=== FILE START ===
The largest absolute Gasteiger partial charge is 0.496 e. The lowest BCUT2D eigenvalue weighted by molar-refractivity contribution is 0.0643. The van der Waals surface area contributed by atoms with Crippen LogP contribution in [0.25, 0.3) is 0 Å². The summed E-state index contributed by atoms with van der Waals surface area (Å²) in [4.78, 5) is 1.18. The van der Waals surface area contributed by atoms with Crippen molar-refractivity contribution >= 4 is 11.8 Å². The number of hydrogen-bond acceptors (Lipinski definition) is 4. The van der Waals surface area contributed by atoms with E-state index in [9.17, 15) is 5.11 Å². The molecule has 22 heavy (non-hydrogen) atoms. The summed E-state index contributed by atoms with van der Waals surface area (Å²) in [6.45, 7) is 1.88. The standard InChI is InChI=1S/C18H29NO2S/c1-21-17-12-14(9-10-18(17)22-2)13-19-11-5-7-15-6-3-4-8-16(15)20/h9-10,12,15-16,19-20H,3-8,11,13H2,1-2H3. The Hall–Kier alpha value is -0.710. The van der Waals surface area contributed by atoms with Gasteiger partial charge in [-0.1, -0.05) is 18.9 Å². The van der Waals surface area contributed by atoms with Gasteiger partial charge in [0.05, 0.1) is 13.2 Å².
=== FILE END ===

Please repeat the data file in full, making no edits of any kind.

The largest absolute Gasteiger partial charge is 0.496 e. The lowest BCUT2D eigenvalue weighted by molar-refractivity contribution is 0.0643. The van der Waals surface area contributed by atoms with Crippen LogP contribution in [0.25, 0.3) is 0 Å². The summed E-state index contributed by atoms with van der Waals surface area (Å²) in [4.78, 5) is 1.18. The van der Waals surface area contributed by atoms with Crippen molar-refractivity contribution >= 4 is 11.8 Å². The number of hydrogen-bond acceptors (Lipinski definition) is 4. The van der Waals surface area contributed by atoms with E-state index in [9.17, 15) is 5.11 Å². The molecule has 22 heavy (non-hydrogen) atoms. The summed E-state index contributed by atoms with van der Waals surface area (Å²) in [6.45, 7) is 1.88. The standard InChI is InChI=1S/C18H29NO2S/c1-21-17-12-14(9-10-18(17)22-2)13-19-11-5-7-15-6-3-4-8-16(15)20/h9-10,12,15-16,19-20H,3-8,11,13H2,1-2H3. The Hall–Kier alpha value is -0.710. The van der Waals surface area contributed by atoms with Gasteiger partial charge in [-0.1, -0.05) is 18.9 Å². The van der Waals surface area contributed by atoms with Gasteiger partial charge in [0.05, 0.1) is 13.2 Å².